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Lecture 7

PHI 1101 Lecture Notes - Lecture 7: Eye Color, Intelligent Designer, Iced Tea


Department
Philosophy
Course Code
PHI 1101
Professor
Mark Brown
Lecture
7

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Chapter 7: Argument by Analogy
An analogy is a comparison of two or more things that are alike in specific ways.
Examples:
‘Animals, like humans, have nerves, a spinal cord, and a brain. So, like humans,
animals must feel pain.’
‘Humans can move, do math, and fall in love. Robots can move, and do math. So,
robots can fall in love.’
Formally:
Thing A has properties P1, P2, P3, and P4.
Thing B also has properties P1, P2, and P3.
Therefore, thing B likely has property P4.
Evaluating or Judging Arguments from Analogy
We need to consider:
Relevant similarities
Relevant dissimilarities
Number of instances compared
Diversity among cases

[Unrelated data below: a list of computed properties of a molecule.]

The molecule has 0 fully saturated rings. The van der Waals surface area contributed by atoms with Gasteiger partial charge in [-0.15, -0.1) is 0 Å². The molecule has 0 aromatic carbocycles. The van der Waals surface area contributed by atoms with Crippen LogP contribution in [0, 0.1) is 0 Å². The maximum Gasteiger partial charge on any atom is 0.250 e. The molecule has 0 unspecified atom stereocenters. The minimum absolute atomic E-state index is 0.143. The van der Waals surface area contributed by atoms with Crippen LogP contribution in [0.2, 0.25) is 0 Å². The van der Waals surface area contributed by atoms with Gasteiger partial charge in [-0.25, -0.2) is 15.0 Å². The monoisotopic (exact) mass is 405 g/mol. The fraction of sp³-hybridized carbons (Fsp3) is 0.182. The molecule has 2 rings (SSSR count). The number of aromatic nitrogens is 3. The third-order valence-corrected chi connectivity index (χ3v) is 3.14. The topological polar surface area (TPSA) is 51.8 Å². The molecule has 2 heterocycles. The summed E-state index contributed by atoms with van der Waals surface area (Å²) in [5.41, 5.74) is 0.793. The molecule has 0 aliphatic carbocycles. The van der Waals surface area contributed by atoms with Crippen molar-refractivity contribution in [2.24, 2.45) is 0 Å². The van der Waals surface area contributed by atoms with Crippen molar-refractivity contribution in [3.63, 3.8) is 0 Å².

Relevant Similarities
The more relevant the similarities are between the things being compared, the
more probable the conclusion.

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‘Just like in Vietnam, the U.S. has not got the support of the international
community for its actions in Iraq. So, just like in Vietnam, the U.S. will
lose the war in Iraq.’
Appears weak, as there is just one similarity.
LOTS of other factors matter here.
Compare this:
‘Just like in Vietnam, the U.S. lacks the support of the international community,
and they lack an exit strategy, face a non-traditional enemy, and have lukewarm
support from the American people. So, just like in Vietnam, the U.S. will lose the
war in Iraq.’
Still not conclusive, but this argument from analogy is much stronger for
the reason that more similarities are provided.
Relevant Similarities are Important
However, it’s not the sheer number of similarities that matters.
How relevant or important those similarities are matters too.
If we’re comparing power of 2 armies ...
Number of soldiers, firepower, training, command
structure, etc. all matter.
Eye colour, astrological signs, music preferences, etc.,
don’t.
Relevant Dissimilarities
The more relevant the dissimilarities between the two things compared, the less
probable the conclusion is.
For example, sometimes we point out key dissimilarities in order to
criticize someone’s argument by analogy.
‘Charcoal is like diamonds: they’re both 100 per cent carbon. So,
charcoal can cut glass.’
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